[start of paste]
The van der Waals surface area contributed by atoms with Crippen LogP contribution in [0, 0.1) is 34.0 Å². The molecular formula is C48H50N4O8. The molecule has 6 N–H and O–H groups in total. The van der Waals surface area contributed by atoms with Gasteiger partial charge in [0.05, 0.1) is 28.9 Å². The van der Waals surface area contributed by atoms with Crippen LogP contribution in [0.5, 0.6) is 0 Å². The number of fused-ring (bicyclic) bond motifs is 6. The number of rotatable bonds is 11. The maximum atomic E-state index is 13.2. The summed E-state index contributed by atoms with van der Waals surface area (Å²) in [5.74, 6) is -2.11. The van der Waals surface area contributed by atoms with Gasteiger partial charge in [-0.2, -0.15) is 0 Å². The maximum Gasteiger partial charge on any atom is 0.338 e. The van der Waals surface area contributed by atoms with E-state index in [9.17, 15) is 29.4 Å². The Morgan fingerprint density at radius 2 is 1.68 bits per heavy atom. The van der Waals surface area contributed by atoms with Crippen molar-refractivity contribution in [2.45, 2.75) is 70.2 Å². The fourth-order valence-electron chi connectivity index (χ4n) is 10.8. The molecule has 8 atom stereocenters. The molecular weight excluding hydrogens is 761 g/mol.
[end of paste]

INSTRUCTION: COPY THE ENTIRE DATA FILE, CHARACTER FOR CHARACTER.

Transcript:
The van der Waals surface area contributed by atoms with Crippen LogP contribution in [0, 0.1) is 34.0 Å². The molecular formula is C48H50N4O8. The molecule has 6 N–H and O–H groups in total. The van der Waals surface area contributed by atoms with Gasteiger partial charge in [0.05, 0.1) is 28.9 Å². The van der Waals surface area contributed by atoms with Crippen LogP contribution in [0.5, 0.6) is 0 Å². The number of fused-ring (bicyclic) bond motifs is 6. The number of rotatable bonds is 11. The maximum atomic E-state index is 13.2. The summed E-state index contributed by atoms with van der Waals surface area (Å²) in [5.74, 6) is -2.11. The van der Waals surface area contributed by atoms with Gasteiger partial charge in [-0.2, -0.15) is 0 Å². The maximum Gasteiger partial charge on any atom is 0.338 e. The van der Waals surface area contributed by atoms with E-state index in [9.17, 15) is 29.4 Å². The Morgan fingerprint density at radius 2 is 1.68 bits per heavy atom. The van der Waals surface area contributed by atoms with Crippen molar-refractivity contribution in [2.45, 2.75) is 70.2 Å². The fourth-order valence-electron chi connectivity index (χ4n) is 10.8. The molecule has 8 atom stereocenters. The molecular weight excluding hydrogens is 761 g/mol.